Bibliography

Baxandall, Michael. ‘Conditions of Trade,’ Painting and Experience. pp. 1-27.

Belting, Hans. ‘Perspective as a Question of Images’ Paths between East and West,’ Florence and Baghdad, 2011. pp. 13-25; 42-54.

Brotton, Jerry and Jardine, Lisa. ‘Exchanging Identity: Breaching Boundaries of Renaissance Europe,’ Global Interests: Renaissance Art between East and West, Reaktion, 2000. 11-62.

Chapuis, Julien. “Gothic Art,” In Heilbrunn Timeline of Art History. New York: The Metropolitan Museum of Art, 2002.

‘Diptych with Scenes of the Life of Christ and the Virgin, Saint Michael, John the Baptist, Thomas Becket, and the Trinity,’ The Metropolitan Museum of Art, 2022.

Guérin, Sarah M. “Ivory Carving in the Gothic Era, Thirteenth–Fifteenth Centuries,” In Heilbrunn Timeline of Art History. New York: The Metropolitan Museum of Art, 2010.

‘History of the University Museum Collection: Rev. Arthur T. Connolly,’ University Libraries, Washington DC: The Catholic University of America.

‘Ivory Triptych,’ ACUA Museum Collections: New Museum Collection, Washington DC, June 1995.

‘Remarks, No. Museum 1292,’ Washington, DC: The Catholic University of America, October 17, 1927.

 

 

The Archivist’s Nook: A Tale of Two Artists – A Traditional Attribution or a Forgotten Master?

The following is a selection from Catholic University student Annaliese Haman’s class paper on a piece of Renaissance-era Italian art held by Special Collections at the University. Ms. Haman’s piece was submitted as an assignment for Professor Tiffany Hunt’s course ART 272: The Cosmopolitan Renaissance and edited by Special Collection’s Dr. Maria Mazzenga. The students used art from the University collections for their papers.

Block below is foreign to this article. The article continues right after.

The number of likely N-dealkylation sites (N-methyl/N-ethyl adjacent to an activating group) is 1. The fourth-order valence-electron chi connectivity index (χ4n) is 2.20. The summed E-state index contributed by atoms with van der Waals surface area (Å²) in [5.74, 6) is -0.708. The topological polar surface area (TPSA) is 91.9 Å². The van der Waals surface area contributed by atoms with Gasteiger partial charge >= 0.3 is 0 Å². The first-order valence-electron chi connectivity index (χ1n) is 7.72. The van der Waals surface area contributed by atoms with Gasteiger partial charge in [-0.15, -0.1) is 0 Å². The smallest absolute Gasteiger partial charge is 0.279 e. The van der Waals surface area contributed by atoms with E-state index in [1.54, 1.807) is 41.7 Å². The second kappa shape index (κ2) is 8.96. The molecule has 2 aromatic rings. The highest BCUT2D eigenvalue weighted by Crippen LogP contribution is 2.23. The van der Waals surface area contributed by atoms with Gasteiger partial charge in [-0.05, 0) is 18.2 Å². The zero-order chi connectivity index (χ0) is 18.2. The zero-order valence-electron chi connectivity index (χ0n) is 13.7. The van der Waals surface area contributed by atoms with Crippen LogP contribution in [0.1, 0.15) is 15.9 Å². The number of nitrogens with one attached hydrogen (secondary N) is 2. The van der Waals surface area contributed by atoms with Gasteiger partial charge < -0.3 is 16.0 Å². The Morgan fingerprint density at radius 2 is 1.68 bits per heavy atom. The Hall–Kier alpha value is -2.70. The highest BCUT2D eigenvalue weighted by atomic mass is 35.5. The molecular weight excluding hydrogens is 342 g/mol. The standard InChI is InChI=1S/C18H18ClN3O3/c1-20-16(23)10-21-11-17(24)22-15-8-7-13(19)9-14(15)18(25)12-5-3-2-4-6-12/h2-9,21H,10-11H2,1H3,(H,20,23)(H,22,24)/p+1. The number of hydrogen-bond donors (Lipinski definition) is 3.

When choosing a piece to research from the Catholic University Archives’ collection, I did not know where to begin. Certain pieces, such as the antique furniture, held a certain mystery and intrigue about them; they were also unique. The few triptychs available were of immediate interest as I have a fondness for altarpieces. However, I wanted to research something simple and fairly straightforward, so I looked at the few paintings available in the collection.

Figure 1: The Madonna with Child, Saints, and Angels, circa 1500-1550.

The Madonna with Child, Saints, and Angels oil painting on wood (Fig. 1) caught my attention, firstly because of its proximity to my dormitory. Having easy access to this piece immediately was a bonus. Yet as I examined the piece further, it continued to grow in its benefits. The piece needs restoration, but even with its cracks and damage, it was in very good condition and seemed worth pursuing for my projects.

Going to the Catholic University Archives for my designated research time sparked many interesting thoughts. I was glad that the archives did indeed have files on my piece. Though much of my file consisted of inventory records, there was a great deal of substance on the provenance of this painting. It originally belonged to Jeane Dixon. Dixon was a rather interesting character. She was born in 1904, and she was a devout Roman Catholic and a prophet. This was self-described but was attested to by many people around her. Her supposed psychic abilities garnered her fame and fortune. Dixon resided in Washington D.C. with her husband, who was involved in real estate and automobiles. She had many friends in high places and most importantly with respect to this painting, she was a friend of Monsignor James Magner, an administrator at Catholic University and a collector of art and historical objects. Magner donated much of his collection to the University’s Special Collections.

Ruth Montgomery’s book, A Gift of Prophecy: The Phenomenal Jeane Dixon A Gift of Prophecy: The Phenomenal Jeane Dixon notes that Dixon first saw Madonna with Child, Saints, and Angels at the 1939-40 World’s Fair. The painting later showed up in Washington, D.C. where Dixon saw it again.[1] This time, she bought the piece. She held on to it for many years, though it was kept at a friend’s house. When she began looking to donate it, Msgr. Magner leaped at the opportunity to acquire it. She agreed to donate the painting to Catholic University in her husband’s name and honor. [2] This new object of the university was a great point of pride: “Catholic University was so proud of its acquisition that it later exhibited the painting on a television program and reproduced its likeness on the school’s official Christmas cards.”[3]

Both Montgomery’s book and correspondence in the archives note the acquisition of the painting. The book notes the supposed artist of the piece for the first time: “Innocenzo da Imola’s sixteenth-century painting of the Madonna and Child in a nativity scene…” This tells us that when Dixon purchased the painting, the artist’s identity was known.[4]